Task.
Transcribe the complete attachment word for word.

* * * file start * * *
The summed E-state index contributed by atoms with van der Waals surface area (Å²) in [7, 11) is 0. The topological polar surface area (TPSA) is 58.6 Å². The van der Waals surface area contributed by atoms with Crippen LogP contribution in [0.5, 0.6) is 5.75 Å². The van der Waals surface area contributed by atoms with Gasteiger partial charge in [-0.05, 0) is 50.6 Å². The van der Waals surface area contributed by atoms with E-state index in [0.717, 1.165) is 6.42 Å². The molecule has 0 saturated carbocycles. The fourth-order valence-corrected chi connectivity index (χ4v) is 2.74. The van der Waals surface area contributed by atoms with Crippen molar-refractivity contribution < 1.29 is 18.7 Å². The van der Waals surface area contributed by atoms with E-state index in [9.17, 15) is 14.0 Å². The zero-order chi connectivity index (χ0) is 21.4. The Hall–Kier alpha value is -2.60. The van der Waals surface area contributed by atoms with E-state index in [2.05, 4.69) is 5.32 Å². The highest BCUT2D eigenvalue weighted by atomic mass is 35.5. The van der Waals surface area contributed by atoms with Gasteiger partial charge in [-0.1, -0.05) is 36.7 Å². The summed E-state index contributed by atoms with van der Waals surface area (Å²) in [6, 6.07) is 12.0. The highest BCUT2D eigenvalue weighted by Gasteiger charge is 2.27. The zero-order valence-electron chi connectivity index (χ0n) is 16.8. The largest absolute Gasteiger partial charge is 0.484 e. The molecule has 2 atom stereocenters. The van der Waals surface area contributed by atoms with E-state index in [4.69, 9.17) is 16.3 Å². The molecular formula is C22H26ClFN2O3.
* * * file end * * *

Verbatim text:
The summed E-state index contributed by atoms with van der Waals surface area (Å²) in [7, 11) is 0. The topological polar surface area (TPSA) is 58.6 Å². The van der Waals surface area contributed by atoms with Crippen LogP contribution in [0.5, 0.6) is 5.75 Å². The van der Waals surface area contributed by atoms with Gasteiger partial charge in [-0.05, 0) is 50.6 Å². The van der Waals surface area contributed by atoms with E-state index in [0.717, 1.165) is 6.42 Å². The molecule has 0 saturated carbocycles. The fourth-order valence-corrected chi connectivity index (χ4v) is 2.74. The van der Waals surface area contributed by atoms with Crippen molar-refractivity contribution < 1.29 is 18.7 Å². The van der Waals surface area contributed by atoms with E-state index in [9.17, 15) is 14.0 Å². The zero-order chi connectivity index (χ0) is 21.4. The Hall–Kier alpha value is -2.60. The van der Waals surface area contributed by atoms with E-state index in [2.05, 4.69) is 5.32 Å². The highest BCUT2D eigenvalue weighted by atomic mass is 35.5. The van der Waals surface area contributed by atoms with Gasteiger partial charge in [-0.1, -0.05) is 36.7 Å². The summed E-state index contributed by atoms with van der Waals surface area (Å²) in [6, 6.07) is 12.0. The highest BCUT2D eigenvalue weighted by Gasteiger charge is 2.27. The zero-order valence-electron chi connectivity index (χ0n) is 16.8. The largest absolute Gasteiger partial charge is 0.484 e. The molecule has 2 atom stereocenters. The van der Waals surface area contributed by atoms with E-state index in [4.69, 9.17) is 16.3 Å². The molecular formula is C22H26ClFN2O3.